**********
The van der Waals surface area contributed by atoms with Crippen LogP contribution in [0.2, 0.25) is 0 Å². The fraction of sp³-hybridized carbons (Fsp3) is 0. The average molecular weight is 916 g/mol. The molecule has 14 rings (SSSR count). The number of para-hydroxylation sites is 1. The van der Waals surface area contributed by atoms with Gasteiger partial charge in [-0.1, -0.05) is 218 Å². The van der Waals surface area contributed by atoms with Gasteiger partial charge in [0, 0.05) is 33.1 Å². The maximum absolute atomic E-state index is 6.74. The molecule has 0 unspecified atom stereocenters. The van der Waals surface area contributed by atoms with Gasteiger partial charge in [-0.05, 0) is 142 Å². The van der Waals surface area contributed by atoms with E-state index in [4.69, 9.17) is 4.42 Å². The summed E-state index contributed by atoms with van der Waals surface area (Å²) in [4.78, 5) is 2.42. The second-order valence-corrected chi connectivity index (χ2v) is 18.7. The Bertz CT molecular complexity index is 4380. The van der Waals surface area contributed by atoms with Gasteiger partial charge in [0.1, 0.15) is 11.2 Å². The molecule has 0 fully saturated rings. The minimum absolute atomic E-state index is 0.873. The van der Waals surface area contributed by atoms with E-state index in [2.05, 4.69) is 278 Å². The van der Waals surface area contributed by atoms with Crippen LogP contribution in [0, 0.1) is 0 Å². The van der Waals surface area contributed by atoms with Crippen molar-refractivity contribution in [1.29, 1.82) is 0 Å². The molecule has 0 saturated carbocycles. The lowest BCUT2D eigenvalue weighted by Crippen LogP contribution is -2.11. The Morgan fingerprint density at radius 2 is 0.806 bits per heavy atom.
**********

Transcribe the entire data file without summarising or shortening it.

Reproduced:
The van der Waals surface area contributed by atoms with Crippen LogP contribution in [0.2, 0.25) is 0 Å². The fraction of sp³-hybridized carbons (Fsp3) is 0. The average molecular weight is 916 g/mol. The molecule has 14 rings (SSSR count). The number of para-hydroxylation sites is 1. The van der Waals surface area contributed by atoms with Gasteiger partial charge in [-0.1, -0.05) is 218 Å². The van der Waals surface area contributed by atoms with Gasteiger partial charge in [0, 0.05) is 33.1 Å². The maximum absolute atomic E-state index is 6.74. The molecule has 0 unspecified atom stereocenters. The van der Waals surface area contributed by atoms with Gasteiger partial charge in [-0.05, 0) is 142 Å². The van der Waals surface area contributed by atoms with E-state index in [4.69, 9.17) is 4.42 Å². The summed E-state index contributed by atoms with van der Waals surface area (Å²) in [4.78, 5) is 2.42. The second-order valence-corrected chi connectivity index (χ2v) is 18.7. The Bertz CT molecular complexity index is 4380. The van der Waals surface area contributed by atoms with Gasteiger partial charge in [0.1, 0.15) is 11.2 Å². The molecule has 0 fully saturated rings. The minimum absolute atomic E-state index is 0.873. The van der Waals surface area contributed by atoms with E-state index in [2.05, 4.69) is 278 Å². The van der Waals surface area contributed by atoms with Crippen LogP contribution in [0, 0.1) is 0 Å². The van der Waals surface area contributed by atoms with Crippen molar-refractivity contribution in [1.29, 1.82) is 0 Å². The molecule has 0 saturated carbocycles. The lowest BCUT2D eigenvalue weighted by Crippen LogP contribution is -2.11. The Morgan fingerprint density at radius 2 is 0.806 bits per heavy atom.